What’s Happening in Lebanon?
Yesterday marked the one-year anniversary of an infamous event in Lebanon’s incredible history. A very quick lesson for those who don’t know: Lebanon is a small country in the Middle East off the coast of the Mediterranean. Despite its diminutive size, Lebanon is historically and culturally rich. It is one of the oldest human settlements in the world. Lebanon has hosted major empires you may recall from history books, the Phoenicians, Babylonians, Greeks and Egyptians among them. Over centuries, Lebanon has attracted a diverse and resilient people. But more recently, Lebanon has been bleeding. Plagued with corruption and disunity, the governmental discourse and direction has left its people feeling hopeless. And chief among those challenges is the August 4th, 2020, Beirut Port Blast.
One year ago, yesterday, the country suffered a devastating tragedy. In the most significant non-nuclear blast in history, over 200 people were killed, another 7000 injured and 300,000 displaced when an explosion at the port in Lebanon’s capital disrupted life in Beirut irreparably. At the time, the government pledged a comprehensive response within 5 days. One year later, we still wait. Answers and accountability elude us. The government failed, and Lebanon bleeds.
To me, a first-generation Lebanese American woman, the country is so much more than its current circumstances. And Lebanon is so much more than the country where my parents grew up. I am grateful to my parents for so much, but in particular for ensuring that I established deep roots in Lebanon. We visited every summer, and through those visits, I developed strong ties to the country. Lebanon is a symbol for me. It represents family, culture and beauty. It is where I established the first organization I founded, ETI.
It is the setting for so many vivid memories I hold dear – of the mountains, the smell of the air, and the sounds of traffic. Lebanon is my heart.
And in my travels to Lebanon over the years I know it lives in the hearts of so many others, from those who call Lebanon their home and for those, like me, who do not live there but love to visit. In addition to the tragedy those people have already suffered from the Beirut Port Blast, they have been victimized over and over again by the failed response. There is evidence that officials accountable for the response, from politicians to military officers and others, were aware that dangerous chemicals were being improperly stored at the port warehouse but took no action to avoid the blast. And instead of providing a strong response after the disaster, the cabinet resigned to avoid responsibility, compounding the devastation. Lebanon has been in an economic downturn since. Prices for goods have skyrocketed, there are 24-hour power outages, and medical supplies are scarce. Perhaps worst of all, people have lost hope. Just as the government has forsaken their people, the people have forsaken their pride.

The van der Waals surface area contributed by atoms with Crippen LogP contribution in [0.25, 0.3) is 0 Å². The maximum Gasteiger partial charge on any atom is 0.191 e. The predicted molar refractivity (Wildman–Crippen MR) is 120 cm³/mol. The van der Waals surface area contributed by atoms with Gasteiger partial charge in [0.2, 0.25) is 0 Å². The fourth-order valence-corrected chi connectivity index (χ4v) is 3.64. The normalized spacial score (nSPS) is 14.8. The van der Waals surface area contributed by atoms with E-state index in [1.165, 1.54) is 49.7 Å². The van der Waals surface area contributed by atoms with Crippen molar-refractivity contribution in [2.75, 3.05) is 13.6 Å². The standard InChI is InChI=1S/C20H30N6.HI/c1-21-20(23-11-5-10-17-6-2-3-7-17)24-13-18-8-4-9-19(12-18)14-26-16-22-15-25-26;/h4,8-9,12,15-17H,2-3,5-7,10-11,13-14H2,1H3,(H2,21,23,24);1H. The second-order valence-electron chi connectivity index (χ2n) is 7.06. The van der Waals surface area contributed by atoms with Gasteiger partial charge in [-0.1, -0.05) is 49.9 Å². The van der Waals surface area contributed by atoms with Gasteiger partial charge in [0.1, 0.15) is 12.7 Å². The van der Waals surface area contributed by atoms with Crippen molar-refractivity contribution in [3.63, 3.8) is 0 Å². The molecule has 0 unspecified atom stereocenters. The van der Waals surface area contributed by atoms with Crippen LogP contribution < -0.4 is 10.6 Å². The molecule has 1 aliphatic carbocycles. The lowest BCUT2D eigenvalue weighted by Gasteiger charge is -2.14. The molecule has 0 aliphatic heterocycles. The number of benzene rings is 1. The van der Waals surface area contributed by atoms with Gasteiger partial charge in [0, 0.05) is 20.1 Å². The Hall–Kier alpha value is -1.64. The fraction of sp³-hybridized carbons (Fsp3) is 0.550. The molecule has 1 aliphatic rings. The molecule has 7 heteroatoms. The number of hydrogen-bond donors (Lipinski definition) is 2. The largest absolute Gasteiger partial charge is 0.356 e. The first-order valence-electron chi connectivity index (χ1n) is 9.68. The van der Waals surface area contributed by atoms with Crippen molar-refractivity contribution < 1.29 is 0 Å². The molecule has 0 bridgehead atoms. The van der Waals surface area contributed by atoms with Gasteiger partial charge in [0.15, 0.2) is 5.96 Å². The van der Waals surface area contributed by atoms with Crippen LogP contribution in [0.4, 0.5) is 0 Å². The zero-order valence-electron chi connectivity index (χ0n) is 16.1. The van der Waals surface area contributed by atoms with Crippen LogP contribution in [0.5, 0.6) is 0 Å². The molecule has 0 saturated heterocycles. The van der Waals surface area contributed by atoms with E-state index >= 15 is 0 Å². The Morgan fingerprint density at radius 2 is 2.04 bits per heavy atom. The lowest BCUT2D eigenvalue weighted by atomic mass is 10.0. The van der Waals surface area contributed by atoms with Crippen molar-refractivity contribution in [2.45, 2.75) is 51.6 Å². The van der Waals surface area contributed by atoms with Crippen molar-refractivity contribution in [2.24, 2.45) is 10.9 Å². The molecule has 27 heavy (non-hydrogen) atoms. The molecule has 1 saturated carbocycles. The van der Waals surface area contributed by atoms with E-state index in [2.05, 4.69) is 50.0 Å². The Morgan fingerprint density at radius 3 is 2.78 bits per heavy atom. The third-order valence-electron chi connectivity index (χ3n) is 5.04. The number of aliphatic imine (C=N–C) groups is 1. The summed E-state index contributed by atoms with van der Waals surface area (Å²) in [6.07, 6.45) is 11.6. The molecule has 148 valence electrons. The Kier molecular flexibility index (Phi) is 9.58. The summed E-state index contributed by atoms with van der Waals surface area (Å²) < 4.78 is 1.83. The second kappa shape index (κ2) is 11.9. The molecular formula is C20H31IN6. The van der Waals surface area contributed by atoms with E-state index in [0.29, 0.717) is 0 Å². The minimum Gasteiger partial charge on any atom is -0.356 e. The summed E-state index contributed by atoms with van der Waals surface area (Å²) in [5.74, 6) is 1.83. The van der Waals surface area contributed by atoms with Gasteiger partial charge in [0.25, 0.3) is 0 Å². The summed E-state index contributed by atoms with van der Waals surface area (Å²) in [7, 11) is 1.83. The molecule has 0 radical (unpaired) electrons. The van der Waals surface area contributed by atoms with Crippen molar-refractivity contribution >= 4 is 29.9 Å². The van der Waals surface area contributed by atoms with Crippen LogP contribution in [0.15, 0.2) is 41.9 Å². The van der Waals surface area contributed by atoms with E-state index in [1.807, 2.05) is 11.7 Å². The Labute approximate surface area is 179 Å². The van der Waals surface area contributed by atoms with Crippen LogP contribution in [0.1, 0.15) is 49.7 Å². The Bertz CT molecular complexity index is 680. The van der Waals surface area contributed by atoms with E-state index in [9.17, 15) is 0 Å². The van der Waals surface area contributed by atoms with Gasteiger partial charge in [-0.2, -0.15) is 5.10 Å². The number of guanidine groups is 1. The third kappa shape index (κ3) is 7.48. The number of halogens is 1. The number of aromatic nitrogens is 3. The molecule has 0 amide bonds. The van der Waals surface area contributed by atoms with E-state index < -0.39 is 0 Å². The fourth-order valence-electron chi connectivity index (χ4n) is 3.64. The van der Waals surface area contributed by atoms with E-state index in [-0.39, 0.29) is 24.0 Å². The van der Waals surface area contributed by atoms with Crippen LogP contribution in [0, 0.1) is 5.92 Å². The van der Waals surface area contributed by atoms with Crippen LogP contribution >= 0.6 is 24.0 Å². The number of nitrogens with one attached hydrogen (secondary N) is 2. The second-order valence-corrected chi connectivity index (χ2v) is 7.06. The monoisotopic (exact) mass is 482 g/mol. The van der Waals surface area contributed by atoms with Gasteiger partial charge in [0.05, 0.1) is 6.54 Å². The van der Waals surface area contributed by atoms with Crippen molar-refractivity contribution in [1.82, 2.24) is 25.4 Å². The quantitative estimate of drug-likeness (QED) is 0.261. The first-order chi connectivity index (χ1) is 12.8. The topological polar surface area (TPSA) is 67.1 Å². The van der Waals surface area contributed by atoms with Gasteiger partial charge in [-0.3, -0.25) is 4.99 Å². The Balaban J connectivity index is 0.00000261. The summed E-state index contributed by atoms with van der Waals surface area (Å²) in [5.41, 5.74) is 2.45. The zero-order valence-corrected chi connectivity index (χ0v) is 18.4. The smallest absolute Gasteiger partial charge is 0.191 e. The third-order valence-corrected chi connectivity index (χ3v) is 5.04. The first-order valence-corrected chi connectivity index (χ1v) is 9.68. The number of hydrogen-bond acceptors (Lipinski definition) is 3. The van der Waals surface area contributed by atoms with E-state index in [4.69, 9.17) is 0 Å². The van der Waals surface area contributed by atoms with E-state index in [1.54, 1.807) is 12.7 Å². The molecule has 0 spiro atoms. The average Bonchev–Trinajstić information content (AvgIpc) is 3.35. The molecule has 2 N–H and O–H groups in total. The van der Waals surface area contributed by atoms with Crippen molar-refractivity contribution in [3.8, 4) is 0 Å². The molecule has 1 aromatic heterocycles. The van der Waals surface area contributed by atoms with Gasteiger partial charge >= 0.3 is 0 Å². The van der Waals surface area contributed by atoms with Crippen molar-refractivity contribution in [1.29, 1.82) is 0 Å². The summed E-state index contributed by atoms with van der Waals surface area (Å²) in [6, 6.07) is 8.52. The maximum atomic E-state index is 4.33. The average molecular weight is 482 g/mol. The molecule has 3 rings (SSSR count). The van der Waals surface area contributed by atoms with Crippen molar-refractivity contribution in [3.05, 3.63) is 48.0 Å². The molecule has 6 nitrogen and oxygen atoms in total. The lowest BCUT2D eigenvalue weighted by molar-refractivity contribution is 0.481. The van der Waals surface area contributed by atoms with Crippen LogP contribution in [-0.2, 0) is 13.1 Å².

Some are looking for help from nearby nations. And while of course we are glad of the support, it is critical that change starts right here, from home, from within Lebanon. We need unity, not division. Rather than sects helping their own, we must all unite to help everyone. The port disaster and everything that came after it is terribly sad and it breaks my heart, but we can’t lose hope. There are people and organizations that fight tirelessly for change, for justice and for accountability. Every one of us can join those fights. The need to rebuild – to rebuild Lebanon, to rebuild a people, to rebuild hope – is long overdue. Thank you for anything you can do to help.
You can start today, and you can start here:
Lebanese Red Cross- https://supportlrc.app/donate/donate.html
The United Nations’ World Food Programme- https://secure.wfpusa.org/donate/save-lives-giving-food-today-donate-now-7?ms=2000_UNR_wfp_redirect_EX&redirected=US
The Lebanese Food Bank- https://lebanesefoodbank.org/
Lebanon 2.0- https://www.lebanon20.org/